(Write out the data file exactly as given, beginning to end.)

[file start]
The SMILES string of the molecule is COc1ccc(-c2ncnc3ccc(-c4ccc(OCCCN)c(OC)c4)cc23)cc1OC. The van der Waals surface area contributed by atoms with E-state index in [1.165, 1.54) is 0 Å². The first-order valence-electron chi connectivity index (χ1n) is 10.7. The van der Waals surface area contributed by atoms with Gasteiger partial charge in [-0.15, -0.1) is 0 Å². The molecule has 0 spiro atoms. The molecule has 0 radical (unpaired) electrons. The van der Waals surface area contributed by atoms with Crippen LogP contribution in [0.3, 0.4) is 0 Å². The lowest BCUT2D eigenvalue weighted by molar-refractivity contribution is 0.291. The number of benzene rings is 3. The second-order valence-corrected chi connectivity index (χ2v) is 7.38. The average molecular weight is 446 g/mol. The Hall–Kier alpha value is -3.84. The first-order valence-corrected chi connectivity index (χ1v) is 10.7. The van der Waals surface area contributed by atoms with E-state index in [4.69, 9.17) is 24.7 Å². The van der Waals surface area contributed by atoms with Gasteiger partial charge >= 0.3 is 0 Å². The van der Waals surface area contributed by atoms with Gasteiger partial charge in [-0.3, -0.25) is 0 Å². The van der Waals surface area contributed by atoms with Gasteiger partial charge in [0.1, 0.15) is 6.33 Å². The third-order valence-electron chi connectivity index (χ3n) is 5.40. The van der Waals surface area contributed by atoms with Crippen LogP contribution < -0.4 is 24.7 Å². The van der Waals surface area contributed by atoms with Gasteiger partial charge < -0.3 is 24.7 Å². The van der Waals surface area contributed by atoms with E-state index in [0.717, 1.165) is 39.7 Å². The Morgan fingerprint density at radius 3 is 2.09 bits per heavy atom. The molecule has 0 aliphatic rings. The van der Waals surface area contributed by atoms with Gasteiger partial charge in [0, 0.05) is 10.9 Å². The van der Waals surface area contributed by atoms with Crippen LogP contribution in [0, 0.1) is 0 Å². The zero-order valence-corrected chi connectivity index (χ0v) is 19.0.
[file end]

The SMILES string of the molecule is COc1ccc(-c2ncnc3ccc(-c4ccc(OCCCN)c(OC)c4)cc23)cc1OC. The van der Waals surface area contributed by atoms with E-state index in [1.165, 1.54) is 0 Å². The first-order valence-electron chi connectivity index (χ1n) is 10.7. The van der Waals surface area contributed by atoms with Gasteiger partial charge in [-0.15, -0.1) is 0 Å². The molecule has 0 spiro atoms. The molecule has 0 radical (unpaired) electrons. The van der Waals surface area contributed by atoms with Crippen LogP contribution in [0.3, 0.4) is 0 Å². The lowest BCUT2D eigenvalue weighted by molar-refractivity contribution is 0.291. The number of benzene rings is 3. The second-order valence-corrected chi connectivity index (χ2v) is 7.38. The average molecular weight is 446 g/mol. The Hall–Kier alpha value is -3.84. The first-order valence-corrected chi connectivity index (χ1v) is 10.7. The van der Waals surface area contributed by atoms with E-state index in [4.69, 9.17) is 24.7 Å². The van der Waals surface area contributed by atoms with Gasteiger partial charge >= 0.3 is 0 Å². The van der Waals surface area contributed by atoms with Gasteiger partial charge in [-0.3, -0.25) is 0 Å². The van der Waals surface area contributed by atoms with Gasteiger partial charge in [0.1, 0.15) is 6.33 Å². The third-order valence-electron chi connectivity index (χ3n) is 5.40. The van der Waals surface area contributed by atoms with Crippen LogP contribution < -0.4 is 24.7 Å². The van der Waals surface area contributed by atoms with Gasteiger partial charge < -0.3 is 24.7 Å². The van der Waals surface area contributed by atoms with E-state index in [0.717, 1.165) is 39.7 Å². The Morgan fingerprint density at radius 3 is 2.09 bits per heavy atom. The molecule has 0 aliphatic rings. The van der Waals surface area contributed by atoms with Gasteiger partial charge in [0, 0.05) is 10.9 Å². The van der Waals surface area contributed by atoms with Crippen LogP contribution in [0, 0.1) is 0 Å². The zero-order valence-corrected chi connectivity index (χ0v) is 19.0.